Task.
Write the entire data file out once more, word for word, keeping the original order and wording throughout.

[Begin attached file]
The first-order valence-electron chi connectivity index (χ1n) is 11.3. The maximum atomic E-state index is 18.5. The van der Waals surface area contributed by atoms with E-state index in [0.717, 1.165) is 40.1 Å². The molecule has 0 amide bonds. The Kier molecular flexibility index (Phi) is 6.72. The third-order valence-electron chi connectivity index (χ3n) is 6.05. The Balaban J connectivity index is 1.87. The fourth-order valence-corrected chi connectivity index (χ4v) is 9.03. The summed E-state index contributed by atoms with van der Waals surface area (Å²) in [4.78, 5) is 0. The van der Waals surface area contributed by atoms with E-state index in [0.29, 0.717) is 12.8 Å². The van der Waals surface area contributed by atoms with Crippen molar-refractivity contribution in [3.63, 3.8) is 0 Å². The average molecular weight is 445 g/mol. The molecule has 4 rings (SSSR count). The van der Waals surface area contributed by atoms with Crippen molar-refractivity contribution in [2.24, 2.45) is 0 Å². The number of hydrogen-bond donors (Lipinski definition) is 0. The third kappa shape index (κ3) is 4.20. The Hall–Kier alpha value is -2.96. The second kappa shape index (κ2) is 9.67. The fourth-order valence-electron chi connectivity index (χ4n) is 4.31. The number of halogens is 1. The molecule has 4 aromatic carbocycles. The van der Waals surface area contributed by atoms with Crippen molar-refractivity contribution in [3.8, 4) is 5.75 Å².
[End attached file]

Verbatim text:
The first-order valence-electron chi connectivity index (χ1n) is 11.3. The maximum atomic E-state index is 18.5. The van der Waals surface area contributed by atoms with E-state index in [0.717, 1.165) is 40.1 Å². The molecule has 0 amide bonds. The Kier molecular flexibility index (Phi) is 6.72. The third-order valence-electron chi connectivity index (χ3n) is 6.05. The Balaban J connectivity index is 1.87. The fourth-order valence-corrected chi connectivity index (χ4v) is 9.03. The summed E-state index contributed by atoms with van der Waals surface area (Å²) in [4.78, 5) is 0. The van der Waals surface area contributed by atoms with E-state index in [0.29, 0.717) is 12.8 Å². The van der Waals surface area contributed by atoms with Crippen molar-refractivity contribution in [3.63, 3.8) is 0 Å². The average molecular weight is 445 g/mol. The molecule has 4 rings (SSSR count). The van der Waals surface area contributed by atoms with Crippen molar-refractivity contribution in [2.24, 2.45) is 0 Å². The number of hydrogen-bond donors (Lipinski definition) is 0. The third kappa shape index (κ3) is 4.20. The Hall–Kier alpha value is -2.96. The second kappa shape index (κ2) is 9.67. The fourth-order valence-electron chi connectivity index (χ4n) is 4.31. The number of halogens is 1. The molecule has 4 aromatic carbocycles. The van der Waals surface area contributed by atoms with Crippen molar-refractivity contribution in [3.8, 4) is 5.75 Å².